Despite this fact, Communist control of EAM was incon- 
spicuous during its early days. The movement succeeded in 
attracting great numbers of non-Communists, and generated 
such enthusiasm among them that for a while it seemed pos- 
sible that the Communists would be submerged by the 
greater numbers of the others and lose control of the move- 
ment. But, as we shall see, the disciplined energy of the Com- 
munists resulted in their coming into ultimate control of the 
whole EAM organization. 

The influence of the Communist Party was deliberately 
camouflaged at the beginning. KKE members were not 
allowed to hold the most conspicuous posts. Thus the first 
Secretary General of the National Liberation Front was an 
eminently respectable Socialist named George Economou. A 
similar policy was followed in filling all subordinate posi- 
tions; wherever possible men of general respect and good 
repute were installed. 

The purposes of EAM as originally announced were such 
as would appeal to almost every patriotic Greek. The 


organization set out to unite all factions against the invader; 
to resist the efforts of the quisling Government by strikes and 
by armed force; and to raise and maintain the morale of the 
people against the day of liberation. Preaching this doctrine, 
organizers were sent out to the villages of Greece during the 
fall and winter of 1941-1942. By this means, KKE's great 
weakness lack of peasant support was largely overcome.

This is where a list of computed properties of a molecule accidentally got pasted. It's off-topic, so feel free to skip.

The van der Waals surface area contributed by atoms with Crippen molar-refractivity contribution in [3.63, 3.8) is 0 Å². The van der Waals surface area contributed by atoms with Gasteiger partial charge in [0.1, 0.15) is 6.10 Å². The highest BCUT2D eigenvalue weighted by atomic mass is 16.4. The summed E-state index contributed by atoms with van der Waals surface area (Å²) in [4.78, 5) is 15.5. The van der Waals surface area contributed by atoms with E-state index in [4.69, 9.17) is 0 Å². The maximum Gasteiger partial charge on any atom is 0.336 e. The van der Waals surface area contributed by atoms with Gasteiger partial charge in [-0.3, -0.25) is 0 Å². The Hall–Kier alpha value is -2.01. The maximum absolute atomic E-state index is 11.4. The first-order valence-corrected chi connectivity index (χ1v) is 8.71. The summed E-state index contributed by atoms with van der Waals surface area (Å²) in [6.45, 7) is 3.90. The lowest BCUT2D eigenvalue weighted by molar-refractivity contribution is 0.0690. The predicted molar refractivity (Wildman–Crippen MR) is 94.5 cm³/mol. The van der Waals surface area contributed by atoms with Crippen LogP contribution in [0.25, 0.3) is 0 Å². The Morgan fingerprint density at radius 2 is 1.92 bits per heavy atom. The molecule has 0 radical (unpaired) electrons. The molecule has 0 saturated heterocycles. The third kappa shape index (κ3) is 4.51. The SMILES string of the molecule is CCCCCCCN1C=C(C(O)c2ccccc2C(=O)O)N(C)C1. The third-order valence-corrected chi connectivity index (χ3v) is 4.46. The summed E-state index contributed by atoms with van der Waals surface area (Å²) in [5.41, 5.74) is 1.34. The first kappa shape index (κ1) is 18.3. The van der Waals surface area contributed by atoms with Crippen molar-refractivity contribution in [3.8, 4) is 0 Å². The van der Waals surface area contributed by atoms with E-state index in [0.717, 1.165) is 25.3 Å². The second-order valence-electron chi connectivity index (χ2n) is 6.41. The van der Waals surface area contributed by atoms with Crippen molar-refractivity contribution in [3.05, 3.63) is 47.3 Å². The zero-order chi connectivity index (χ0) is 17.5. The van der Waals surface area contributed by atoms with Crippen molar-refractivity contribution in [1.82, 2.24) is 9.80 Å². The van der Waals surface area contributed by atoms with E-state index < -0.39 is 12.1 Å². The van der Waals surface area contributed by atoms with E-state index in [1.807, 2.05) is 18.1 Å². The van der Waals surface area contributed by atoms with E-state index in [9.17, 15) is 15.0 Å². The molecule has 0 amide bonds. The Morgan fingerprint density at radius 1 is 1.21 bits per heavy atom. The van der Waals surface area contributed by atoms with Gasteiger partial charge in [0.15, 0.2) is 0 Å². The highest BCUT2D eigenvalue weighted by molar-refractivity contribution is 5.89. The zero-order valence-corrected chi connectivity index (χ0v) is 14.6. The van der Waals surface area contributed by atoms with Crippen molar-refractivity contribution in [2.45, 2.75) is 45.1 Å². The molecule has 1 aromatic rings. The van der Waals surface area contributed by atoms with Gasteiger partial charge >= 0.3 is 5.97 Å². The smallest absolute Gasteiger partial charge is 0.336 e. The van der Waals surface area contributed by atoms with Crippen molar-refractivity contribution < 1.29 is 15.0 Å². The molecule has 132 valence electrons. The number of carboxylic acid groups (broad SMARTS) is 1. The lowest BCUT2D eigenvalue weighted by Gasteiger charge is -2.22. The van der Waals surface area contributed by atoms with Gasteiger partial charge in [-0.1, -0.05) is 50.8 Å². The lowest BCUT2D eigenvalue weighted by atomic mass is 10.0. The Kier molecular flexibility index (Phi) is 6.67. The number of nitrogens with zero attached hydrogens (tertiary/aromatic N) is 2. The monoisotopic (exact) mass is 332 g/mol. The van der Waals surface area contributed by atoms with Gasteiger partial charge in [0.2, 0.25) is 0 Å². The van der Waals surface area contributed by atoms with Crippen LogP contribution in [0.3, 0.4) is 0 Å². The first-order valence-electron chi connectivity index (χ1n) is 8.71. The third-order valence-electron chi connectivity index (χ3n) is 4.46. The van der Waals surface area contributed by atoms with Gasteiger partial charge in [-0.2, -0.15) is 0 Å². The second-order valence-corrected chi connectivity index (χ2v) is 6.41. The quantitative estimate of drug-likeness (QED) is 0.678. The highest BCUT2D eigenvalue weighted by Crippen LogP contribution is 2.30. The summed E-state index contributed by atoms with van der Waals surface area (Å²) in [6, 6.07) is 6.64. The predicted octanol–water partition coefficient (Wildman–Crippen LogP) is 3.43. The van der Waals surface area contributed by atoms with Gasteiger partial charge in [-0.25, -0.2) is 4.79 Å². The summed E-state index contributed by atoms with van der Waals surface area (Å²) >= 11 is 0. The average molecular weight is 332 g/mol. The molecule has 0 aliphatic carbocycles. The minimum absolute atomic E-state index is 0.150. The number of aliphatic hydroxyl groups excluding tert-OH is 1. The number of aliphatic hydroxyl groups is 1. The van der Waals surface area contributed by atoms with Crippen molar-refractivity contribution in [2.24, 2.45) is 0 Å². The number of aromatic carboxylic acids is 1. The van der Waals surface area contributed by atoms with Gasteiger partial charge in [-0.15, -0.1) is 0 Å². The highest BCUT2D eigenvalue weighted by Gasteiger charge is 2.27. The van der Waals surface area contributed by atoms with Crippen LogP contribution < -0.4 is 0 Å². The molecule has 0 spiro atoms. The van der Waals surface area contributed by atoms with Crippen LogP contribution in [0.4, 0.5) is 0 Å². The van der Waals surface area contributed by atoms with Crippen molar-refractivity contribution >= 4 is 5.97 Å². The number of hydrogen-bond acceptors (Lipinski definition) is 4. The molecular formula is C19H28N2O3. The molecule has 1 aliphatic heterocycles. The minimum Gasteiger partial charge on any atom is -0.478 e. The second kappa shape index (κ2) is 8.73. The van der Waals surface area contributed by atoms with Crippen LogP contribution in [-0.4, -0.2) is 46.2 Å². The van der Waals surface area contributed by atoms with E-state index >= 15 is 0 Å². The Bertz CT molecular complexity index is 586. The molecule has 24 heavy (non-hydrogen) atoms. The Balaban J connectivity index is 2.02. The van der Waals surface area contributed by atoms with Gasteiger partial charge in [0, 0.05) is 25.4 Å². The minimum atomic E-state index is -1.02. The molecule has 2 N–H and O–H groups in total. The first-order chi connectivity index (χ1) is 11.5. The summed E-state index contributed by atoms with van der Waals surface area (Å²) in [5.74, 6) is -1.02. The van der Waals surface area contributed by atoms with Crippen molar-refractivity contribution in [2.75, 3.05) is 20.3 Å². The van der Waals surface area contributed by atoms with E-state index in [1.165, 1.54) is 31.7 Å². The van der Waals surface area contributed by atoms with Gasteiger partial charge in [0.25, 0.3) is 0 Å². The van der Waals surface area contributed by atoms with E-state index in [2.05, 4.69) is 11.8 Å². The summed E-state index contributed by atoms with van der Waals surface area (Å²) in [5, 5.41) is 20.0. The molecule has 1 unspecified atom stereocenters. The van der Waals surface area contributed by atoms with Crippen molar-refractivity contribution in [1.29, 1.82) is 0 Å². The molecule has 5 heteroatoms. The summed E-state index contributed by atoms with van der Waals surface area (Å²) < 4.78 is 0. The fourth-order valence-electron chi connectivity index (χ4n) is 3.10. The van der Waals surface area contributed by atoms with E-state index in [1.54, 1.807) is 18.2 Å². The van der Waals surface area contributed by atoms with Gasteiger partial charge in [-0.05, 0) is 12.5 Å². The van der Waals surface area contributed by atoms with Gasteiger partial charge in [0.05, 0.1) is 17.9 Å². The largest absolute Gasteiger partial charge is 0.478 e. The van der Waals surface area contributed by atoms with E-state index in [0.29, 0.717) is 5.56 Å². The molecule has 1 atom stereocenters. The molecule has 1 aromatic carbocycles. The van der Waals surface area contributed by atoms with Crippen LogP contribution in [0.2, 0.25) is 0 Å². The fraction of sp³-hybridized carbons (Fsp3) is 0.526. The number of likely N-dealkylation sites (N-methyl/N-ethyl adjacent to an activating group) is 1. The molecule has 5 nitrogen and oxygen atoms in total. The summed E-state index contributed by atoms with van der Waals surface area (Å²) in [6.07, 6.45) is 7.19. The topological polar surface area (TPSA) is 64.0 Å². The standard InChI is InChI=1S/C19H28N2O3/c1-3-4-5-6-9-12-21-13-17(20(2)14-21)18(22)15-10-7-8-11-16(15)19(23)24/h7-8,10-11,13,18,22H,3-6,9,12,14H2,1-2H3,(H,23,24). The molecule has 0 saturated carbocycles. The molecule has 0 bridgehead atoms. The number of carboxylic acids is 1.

In nearly every village of Greece an EAM cell came to be 
established. Propaganda was intense and well organized. 
Young boys and students did much of the evangelistic work, 
and not all of them were Communist by any means. Under 
the circumstances, the movement spread rapidly and took a 
firm hold on the loyalties of large numbers of the peasants 
of Greece. 

In the towns, EAM's success was equally great. A few 
months after its foundation nearly all the laboring men had 
joined the movement, and a number of singularly successful 
strikes were carried out by EAM during the ensuing three 
years as warnings and demonstrations against unpopular Gov- 
ernment action. It was in part due to the propaganda and 
demonstrations organized by EAM that Greek laborers were 
never conscripted by the quisling Government for work in 
German factories, and that the number of men who volun- 
teered for work in Germany was small. 

EAM drew much of its force from the fact that it appealed 
to the youth and women of Greece. The movement was able 
to reach the boys and girls of the nation, and inspire them